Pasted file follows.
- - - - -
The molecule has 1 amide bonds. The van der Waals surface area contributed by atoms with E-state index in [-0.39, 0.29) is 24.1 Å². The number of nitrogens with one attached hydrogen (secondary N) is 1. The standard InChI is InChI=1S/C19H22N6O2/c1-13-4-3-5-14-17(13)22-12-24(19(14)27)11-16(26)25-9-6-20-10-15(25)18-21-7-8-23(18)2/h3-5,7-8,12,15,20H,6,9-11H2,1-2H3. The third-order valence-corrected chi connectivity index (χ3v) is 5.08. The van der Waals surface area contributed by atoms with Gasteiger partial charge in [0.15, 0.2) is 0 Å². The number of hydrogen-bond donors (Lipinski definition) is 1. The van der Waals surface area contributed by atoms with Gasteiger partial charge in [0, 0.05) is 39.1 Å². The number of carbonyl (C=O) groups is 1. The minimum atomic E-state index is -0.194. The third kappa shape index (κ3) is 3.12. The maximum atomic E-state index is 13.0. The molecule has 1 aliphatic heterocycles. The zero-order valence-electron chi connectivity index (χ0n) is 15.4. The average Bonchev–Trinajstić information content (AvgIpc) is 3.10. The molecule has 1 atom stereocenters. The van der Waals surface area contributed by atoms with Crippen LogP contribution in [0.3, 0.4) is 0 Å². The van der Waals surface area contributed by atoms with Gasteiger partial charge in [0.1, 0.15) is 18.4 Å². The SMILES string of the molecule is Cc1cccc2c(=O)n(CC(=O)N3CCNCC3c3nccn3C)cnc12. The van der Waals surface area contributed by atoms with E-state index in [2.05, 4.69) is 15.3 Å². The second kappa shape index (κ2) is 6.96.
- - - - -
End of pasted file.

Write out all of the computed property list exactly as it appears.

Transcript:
The molecule has 1 amide bonds. The van der Waals surface area contributed by atoms with E-state index in [-0.39, 0.29) is 24.1 Å². The number of nitrogens with one attached hydrogen (secondary N) is 1. The standard InChI is InChI=1S/C19H22N6O2/c1-13-4-3-5-14-17(13)22-12-24(19(14)27)11-16(26)25-9-6-20-10-15(25)18-21-7-8-23(18)2/h3-5,7-8,12,15,20H,6,9-11H2,1-2H3. The third-order valence-corrected chi connectivity index (χ3v) is 5.08. The van der Waals surface area contributed by atoms with Gasteiger partial charge in [0.15, 0.2) is 0 Å². The number of hydrogen-bond donors (Lipinski definition) is 1. The van der Waals surface area contributed by atoms with Gasteiger partial charge in [0, 0.05) is 39.1 Å². The number of carbonyl (C=O) groups is 1. The minimum atomic E-state index is -0.194. The third kappa shape index (κ3) is 3.12. The maximum atomic E-state index is 13.0. The molecule has 1 aliphatic heterocycles. The zero-order valence-electron chi connectivity index (χ0n) is 15.4. The average Bonchev–Trinajstić information content (AvgIpc) is 3.10. The molecule has 1 atom stereocenters. The van der Waals surface area contributed by atoms with Crippen LogP contribution in [0.3, 0.4) is 0 Å². The van der Waals surface area contributed by atoms with Gasteiger partial charge in [0.1, 0.15) is 18.4 Å². The SMILES string of the molecule is Cc1cccc2c(=O)n(CC(=O)N3CCNCC3c3nccn3C)cnc12. The van der Waals surface area contributed by atoms with E-state index in [2.05, 4.69) is 15.3 Å². The second kappa shape index (κ2) is 6.96.